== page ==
Faculty Stories: David Goldberg

David Goldberg

Program: Political Science

When David Goldberg was a child, his mom used to send birthday invitations to the White House.

"Responses from Nixon, Ford and Carter when I was less than 10 captured my interest," he explained. "Then I was a teenager during the middle to late 1980s. This was an odd time for a variety of reasons, but U.S. foreign policy toward Latin America and the Cold War drew my attention in particular."

Since then, political science has been a part of Goldberg's life, and he now shares that knowledge with his students.

"Perhaps more than anybody else, most people remember a teacher who helped shape their professional and personal lives in a profound way," he said. "I,personally, have several such examples from high school and graduate school. I think the development of critical thinking skills and the ability to express oneself with the written word are powerful tools for anybody in any walk of life."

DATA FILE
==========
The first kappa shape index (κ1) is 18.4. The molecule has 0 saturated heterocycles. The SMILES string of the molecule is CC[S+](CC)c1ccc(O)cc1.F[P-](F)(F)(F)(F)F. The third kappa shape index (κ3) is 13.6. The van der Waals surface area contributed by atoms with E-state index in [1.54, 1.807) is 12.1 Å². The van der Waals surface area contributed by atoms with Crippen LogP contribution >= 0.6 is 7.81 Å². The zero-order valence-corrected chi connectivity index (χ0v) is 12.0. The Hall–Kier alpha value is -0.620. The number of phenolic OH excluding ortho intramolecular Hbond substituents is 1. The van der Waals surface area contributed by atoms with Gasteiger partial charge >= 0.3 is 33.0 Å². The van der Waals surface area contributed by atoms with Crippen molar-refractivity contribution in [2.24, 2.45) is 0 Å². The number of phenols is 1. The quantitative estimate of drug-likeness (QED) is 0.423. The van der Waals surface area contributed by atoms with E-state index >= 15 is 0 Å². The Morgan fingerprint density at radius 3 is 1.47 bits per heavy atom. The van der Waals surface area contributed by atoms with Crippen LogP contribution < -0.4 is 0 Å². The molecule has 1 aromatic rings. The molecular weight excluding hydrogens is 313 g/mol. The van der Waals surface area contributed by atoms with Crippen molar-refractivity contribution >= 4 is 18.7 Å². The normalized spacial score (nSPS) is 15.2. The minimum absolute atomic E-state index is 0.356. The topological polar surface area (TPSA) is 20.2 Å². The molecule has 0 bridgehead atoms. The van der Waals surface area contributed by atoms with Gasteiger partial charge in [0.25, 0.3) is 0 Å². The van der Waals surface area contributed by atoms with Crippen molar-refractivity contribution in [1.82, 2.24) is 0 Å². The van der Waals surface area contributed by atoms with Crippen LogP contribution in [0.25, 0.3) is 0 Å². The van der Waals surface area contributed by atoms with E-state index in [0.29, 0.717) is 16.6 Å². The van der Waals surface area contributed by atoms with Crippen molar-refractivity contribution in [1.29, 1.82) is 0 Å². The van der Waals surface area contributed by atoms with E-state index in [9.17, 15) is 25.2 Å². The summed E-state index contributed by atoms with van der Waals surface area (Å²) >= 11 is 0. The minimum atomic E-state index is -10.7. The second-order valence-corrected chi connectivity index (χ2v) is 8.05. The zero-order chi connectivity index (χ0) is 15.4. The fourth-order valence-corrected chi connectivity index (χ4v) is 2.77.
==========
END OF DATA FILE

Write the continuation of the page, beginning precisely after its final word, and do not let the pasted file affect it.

Before coming to COD, Goldberg taught international relations, Latin American Politics and U.S. Foreign Policy for two years on a dissertation completion fellowship at Beloit College in southern Wisconsin. He also taught as an adjunct at Northern Illinois University, University of Wisconsin-Rock County, Waubonsee Community College and Illinois Central College while in graduate school.

Goldberg has specific goals for his students.

"At the macro level, a better understanding of the issues and institutions involved in the construction and application of power in the United States and the international system," he said. "At the individual level, I hope students develop a better appreciation of what is involved with decisions that impact everybody and to encourage citizens to participate in that process in whatever capacity.

"Behind it all, the development of critical thinking skills is one of my biggest goals for every class."

Yet he also is amazed by the dedication of those pursuing an education against all odds.

"Helping students overcome obstacles to achieve their intellectual and professional goals is very inspiring. In the current environment, many students have to work long hours while addressing child care and other personal needs but continue to make school a priority. That is powerful.

"On a related note, I never cease to be amazed at people in the United States and other parts of the world who struggle for social, political and economic change in the face of insurmountable obstacles and the threat of violence."

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